Book Review: Waiting for the Apocalypse Jan 24, 2009
Waiting for the Apocalypse: A Memoir of Faith and Family by Veronica Chater ($23.95, Norton, 9780393066036/0393066037, February 2, 2009)
Making her debut with this beautifully written and deeply affecting memoir, Veronica Chater presents readers with an indelible portrait of her unusual and sometimes disturbing childhood with parents who were loving but risked everything--emotionally and physically--in the name of religion. Though there have been many "confessionals" of being raised strictly Catholic, few have experienced an upbringing as extreme as Chater's, nor have described it as eloquently. [Editor's note: Check out the unusual cover below!]
In 1972, when Chater was 10 years old, her father's resentment of Vatican II reforms reached a boiling point when he was unable to find a church anywhere in the vicinity of their Northern California home that still offered a Latin mass along with other traditional rituals he considered vital to the integrity of the faith. Chief among his concerns was that the modernization of the Church was leading to the Holy Chastisement, the apocalypse prophesied by the vision of Our Lady of Fatima. Chater (the second of 11 children) was so versed in this notion that on one particularly windy afternoon, she was convinced the day of reckoning had arrived. A CHP officer who was adored by his wife and children, Chater's father abruptly quit his job and moved the entire family to Portugal, where he was sure the true faith was still practiced. Predictably the move turned out to be a disaster. Not only were the Portuguese churches even more liberal than those at home, but the family was pushed into poverty. Chater's father moved them back to California, but became increasingly fanatic, forming a group dedicated to the "Catholic counter-revolution," meeting for traditional mass in warehouses, garages and basements and sending two of Chater's brothers to a cultish Brazilian "seminary." All the while, Chater's practical but dutiful mother soldiered on, never gainsaying her husband. By the time Chater was 16, her home life had become untenable. The nadir was reached when, upon discovering that Chater and her older sister were sexually active, their father kicked them out of the house, forcing Chater to spend three nights sleeping in a park.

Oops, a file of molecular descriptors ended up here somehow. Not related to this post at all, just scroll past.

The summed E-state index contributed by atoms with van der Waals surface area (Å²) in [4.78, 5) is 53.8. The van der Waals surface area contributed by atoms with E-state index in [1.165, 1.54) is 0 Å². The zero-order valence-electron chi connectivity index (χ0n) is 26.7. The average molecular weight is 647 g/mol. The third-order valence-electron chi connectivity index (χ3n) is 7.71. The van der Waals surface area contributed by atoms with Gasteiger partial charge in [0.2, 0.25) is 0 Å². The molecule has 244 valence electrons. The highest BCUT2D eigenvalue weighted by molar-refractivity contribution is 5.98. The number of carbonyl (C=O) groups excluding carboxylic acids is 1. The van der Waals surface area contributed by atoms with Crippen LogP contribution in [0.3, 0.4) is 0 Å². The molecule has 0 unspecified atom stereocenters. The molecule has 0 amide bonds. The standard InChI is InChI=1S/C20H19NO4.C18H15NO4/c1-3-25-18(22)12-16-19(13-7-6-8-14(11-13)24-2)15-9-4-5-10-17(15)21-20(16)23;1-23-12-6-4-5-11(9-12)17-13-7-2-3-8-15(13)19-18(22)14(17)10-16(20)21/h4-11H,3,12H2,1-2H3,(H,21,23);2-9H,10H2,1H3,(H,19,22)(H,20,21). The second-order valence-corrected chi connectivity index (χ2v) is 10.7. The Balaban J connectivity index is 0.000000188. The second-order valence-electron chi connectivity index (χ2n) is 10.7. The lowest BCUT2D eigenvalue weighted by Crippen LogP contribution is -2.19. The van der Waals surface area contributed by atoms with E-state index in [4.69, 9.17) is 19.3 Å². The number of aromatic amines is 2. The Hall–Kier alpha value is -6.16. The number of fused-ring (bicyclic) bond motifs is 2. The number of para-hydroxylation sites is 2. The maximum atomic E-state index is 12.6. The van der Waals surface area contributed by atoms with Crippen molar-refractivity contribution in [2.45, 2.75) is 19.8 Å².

The bulk of Chater's memoir focuses on her pre-adolescent years to which she brings a keen sense of humor and an authentic child's-eye sense of wonder and adventure. Despite the increasing chaos in her family, her father's deepening obsessions and her eventual, total disillusionment with Catholicism, Chater never expresses bitterness or self-pity. Indeed, her continuing love for and faith in her family-–and her refusal to judge her father--are what make her story so moving and, ultimately, so powerful.--Debra Ginsberg
Shelf Talker: An evocative and deeply moving memoir of growing up in the grip of religious fanaticism and its effect on faith, identity and one family.
Causes Veronica Chater Supports
Sierra Club; Public Library; Public Schools; Crowden Music Center; Women's Cancer Resource Center; Democratic Party